Healing a Broken Heart

I read an article recently that spoke of people dying from a broken heart. I would not believe that was possible when I was younger, but the older I’ve gotten, the more my heart has broken and healed. Dealing with a broken heart is more common than any of us like to admit. There is a certain mindset of moving on and picking up the pieces when this event happens. Sometimes that’s easier said than done. When something happens that causes so much heartbreak, every fiber questions their next move. Sometimes the pain is so raw that thinking goes out the window, and emotions become the guide. The heart may want what it wants, but that doesn’t mean it gets what it wants. Maybe that’s why so many unrequited love stories exist, or how too many people lose loved ones, whether it’s death or the relationship ending.  

I went onto the healthline.com website to see if I could pass along any experts’ tips to help heal a broken heart. Here are some of the suggestions they provide.  

  1. Permit yourself to grieve. This item sounds like a clichĂ©, but it’s true. When your heart breaks, you need time to process the pain. It’s okay to grieve, especially when the pain is deep. Let’s say that you discover your significant other had an affair with someone you know. Not only do you grieve for the person you had a relationship with, but the person you know may be part of that betrayal and hurt. There needs to be time to sort out your emotions and deal with the pain. If not, you will bottle things up inside, and that’s never a good thing.  
  2. Take care of yourself. You are the only one that can do this part. You might need some mental health time away from work or a stressful environment. Maybe you could use some physical activity to take your anger, frustration, and aggression out to help you move forward. No matter what you do, please take care of yourself by listening to your body and emotional state.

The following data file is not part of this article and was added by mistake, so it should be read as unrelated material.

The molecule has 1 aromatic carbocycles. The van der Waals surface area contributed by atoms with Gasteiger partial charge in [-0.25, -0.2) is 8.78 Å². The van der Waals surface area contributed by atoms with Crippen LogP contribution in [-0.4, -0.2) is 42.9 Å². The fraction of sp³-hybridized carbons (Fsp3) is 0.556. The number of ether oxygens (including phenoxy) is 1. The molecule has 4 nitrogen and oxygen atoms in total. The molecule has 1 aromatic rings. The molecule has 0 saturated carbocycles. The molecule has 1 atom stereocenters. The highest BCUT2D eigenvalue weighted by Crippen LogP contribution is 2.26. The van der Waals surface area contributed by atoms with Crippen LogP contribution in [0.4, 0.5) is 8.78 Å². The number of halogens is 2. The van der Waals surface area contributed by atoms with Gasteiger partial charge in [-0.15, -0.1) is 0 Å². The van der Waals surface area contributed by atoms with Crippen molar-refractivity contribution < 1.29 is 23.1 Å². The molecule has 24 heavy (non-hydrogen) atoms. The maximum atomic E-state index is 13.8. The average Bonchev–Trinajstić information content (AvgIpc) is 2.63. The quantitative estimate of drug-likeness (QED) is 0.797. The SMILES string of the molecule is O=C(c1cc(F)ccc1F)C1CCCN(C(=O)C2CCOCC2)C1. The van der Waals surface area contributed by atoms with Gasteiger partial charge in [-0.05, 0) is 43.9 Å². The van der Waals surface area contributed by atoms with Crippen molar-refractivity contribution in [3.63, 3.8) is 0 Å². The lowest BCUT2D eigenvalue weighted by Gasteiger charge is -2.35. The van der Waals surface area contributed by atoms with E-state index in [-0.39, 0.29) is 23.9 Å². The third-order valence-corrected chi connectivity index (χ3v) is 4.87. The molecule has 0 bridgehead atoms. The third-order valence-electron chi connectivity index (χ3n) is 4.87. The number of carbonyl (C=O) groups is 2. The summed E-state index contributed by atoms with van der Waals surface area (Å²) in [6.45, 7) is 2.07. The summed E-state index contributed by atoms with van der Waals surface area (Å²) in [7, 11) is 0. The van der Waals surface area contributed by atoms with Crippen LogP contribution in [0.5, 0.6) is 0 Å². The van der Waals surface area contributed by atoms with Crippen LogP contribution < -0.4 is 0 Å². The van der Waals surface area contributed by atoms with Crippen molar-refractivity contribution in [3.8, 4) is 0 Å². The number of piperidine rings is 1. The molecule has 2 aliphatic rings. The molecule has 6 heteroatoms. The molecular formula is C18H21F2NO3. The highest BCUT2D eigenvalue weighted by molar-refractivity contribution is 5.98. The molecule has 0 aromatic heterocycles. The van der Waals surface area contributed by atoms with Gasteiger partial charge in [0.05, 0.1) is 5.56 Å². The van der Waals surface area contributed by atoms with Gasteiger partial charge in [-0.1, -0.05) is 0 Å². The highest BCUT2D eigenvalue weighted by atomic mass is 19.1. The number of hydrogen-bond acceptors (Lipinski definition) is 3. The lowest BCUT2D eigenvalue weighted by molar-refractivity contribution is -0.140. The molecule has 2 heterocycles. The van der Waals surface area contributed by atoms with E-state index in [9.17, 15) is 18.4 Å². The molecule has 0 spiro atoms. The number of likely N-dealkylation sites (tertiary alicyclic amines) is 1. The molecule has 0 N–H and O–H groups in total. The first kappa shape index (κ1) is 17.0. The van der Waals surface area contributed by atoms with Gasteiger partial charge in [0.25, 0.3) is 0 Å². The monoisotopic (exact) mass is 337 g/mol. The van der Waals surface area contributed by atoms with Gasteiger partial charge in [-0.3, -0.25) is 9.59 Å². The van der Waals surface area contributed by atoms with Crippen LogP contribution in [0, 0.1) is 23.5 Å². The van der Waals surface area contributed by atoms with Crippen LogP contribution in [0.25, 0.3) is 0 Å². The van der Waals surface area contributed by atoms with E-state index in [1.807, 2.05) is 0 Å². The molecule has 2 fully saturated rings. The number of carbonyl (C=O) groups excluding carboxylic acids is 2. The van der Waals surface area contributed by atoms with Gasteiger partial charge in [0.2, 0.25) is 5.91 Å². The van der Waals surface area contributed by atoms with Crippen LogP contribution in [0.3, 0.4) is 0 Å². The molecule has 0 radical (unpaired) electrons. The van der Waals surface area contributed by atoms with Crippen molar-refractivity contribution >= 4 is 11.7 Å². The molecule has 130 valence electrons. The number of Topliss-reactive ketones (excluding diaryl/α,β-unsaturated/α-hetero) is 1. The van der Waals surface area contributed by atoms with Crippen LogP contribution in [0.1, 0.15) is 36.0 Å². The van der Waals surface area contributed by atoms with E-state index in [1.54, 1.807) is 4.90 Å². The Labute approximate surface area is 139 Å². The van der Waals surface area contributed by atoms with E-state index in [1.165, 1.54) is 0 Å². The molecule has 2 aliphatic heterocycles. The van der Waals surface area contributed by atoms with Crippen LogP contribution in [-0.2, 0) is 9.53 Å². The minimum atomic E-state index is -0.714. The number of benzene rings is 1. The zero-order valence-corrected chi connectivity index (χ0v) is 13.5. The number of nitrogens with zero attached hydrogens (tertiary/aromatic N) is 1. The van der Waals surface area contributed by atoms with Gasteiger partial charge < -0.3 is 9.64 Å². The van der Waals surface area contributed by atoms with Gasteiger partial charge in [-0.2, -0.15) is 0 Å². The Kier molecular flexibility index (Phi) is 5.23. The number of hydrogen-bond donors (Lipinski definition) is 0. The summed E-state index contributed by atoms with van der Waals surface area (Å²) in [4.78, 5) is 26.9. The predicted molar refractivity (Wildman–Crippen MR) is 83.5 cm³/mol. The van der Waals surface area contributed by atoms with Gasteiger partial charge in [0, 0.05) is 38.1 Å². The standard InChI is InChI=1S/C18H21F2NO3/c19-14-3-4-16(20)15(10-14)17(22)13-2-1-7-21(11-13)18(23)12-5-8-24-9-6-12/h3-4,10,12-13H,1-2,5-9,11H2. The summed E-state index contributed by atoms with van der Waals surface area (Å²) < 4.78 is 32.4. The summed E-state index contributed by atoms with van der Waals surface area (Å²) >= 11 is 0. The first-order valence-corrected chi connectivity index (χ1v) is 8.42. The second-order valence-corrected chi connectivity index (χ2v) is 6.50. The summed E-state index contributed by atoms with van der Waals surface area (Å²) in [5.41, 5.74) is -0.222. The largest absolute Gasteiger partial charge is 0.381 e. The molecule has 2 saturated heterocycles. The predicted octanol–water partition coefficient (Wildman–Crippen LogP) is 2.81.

3. Lead the way in letting people know what you need. People are not mindreaders. Even those who have gone through similar circumstances may have great intentions but won’t know what you need unless you tell them. Communication becomes critical when you expect others to help you through the pain.  
  4. Write down what you need (aka the ‘notecard method’). This technique works wonders for many people. When my mind becomes cluttered because of my emotional state, writing down helps me remember what I need to achieve or what I need in general.  
  5. Go outdoors. Fresh air does wonders for people. It’s amazing how getting outdoors gives a person a fresh perspective and a new appreciation for the little things surrounding them.  
  6. Read self-help books and listen to podcasts. Knowledge is power in dealing with a broken heart, and getting information on different areas is inspirational and influential.  
  7. Try a feel-good activity. I’ve started getting into power walking not only to help lose weight but to take out aggression. It’s difficult for me to run with plantar fasciitis, but I love to walk, and it makes all the difference in the world. Plus, it keeps me from doing something I might regret later. 
  8. Seek professional help. There is nothing wrong with getting professional support, especially when lost. Sometimes it takes a professional to help get us back on track. Even if you think you don’t need help, it might be worth seeking because life is precarious enough. Getting help sorting out our emotions can often unlock an inner peace that we thought we lost a long time ago.  

I hope that none of you gets heartbroken for any reason. But the chances are high that it will happen at some point in your life. Remember, you aren’t alone and have resources to help you heal if that happens. The main thing is to find ways to heal so that you don’t die of a broken heart. Life isn’t easy, but there will always be challenging situations and people to navigate through. The key is to allow yourself to heal when you are in pain. Have a great day, everyone. 

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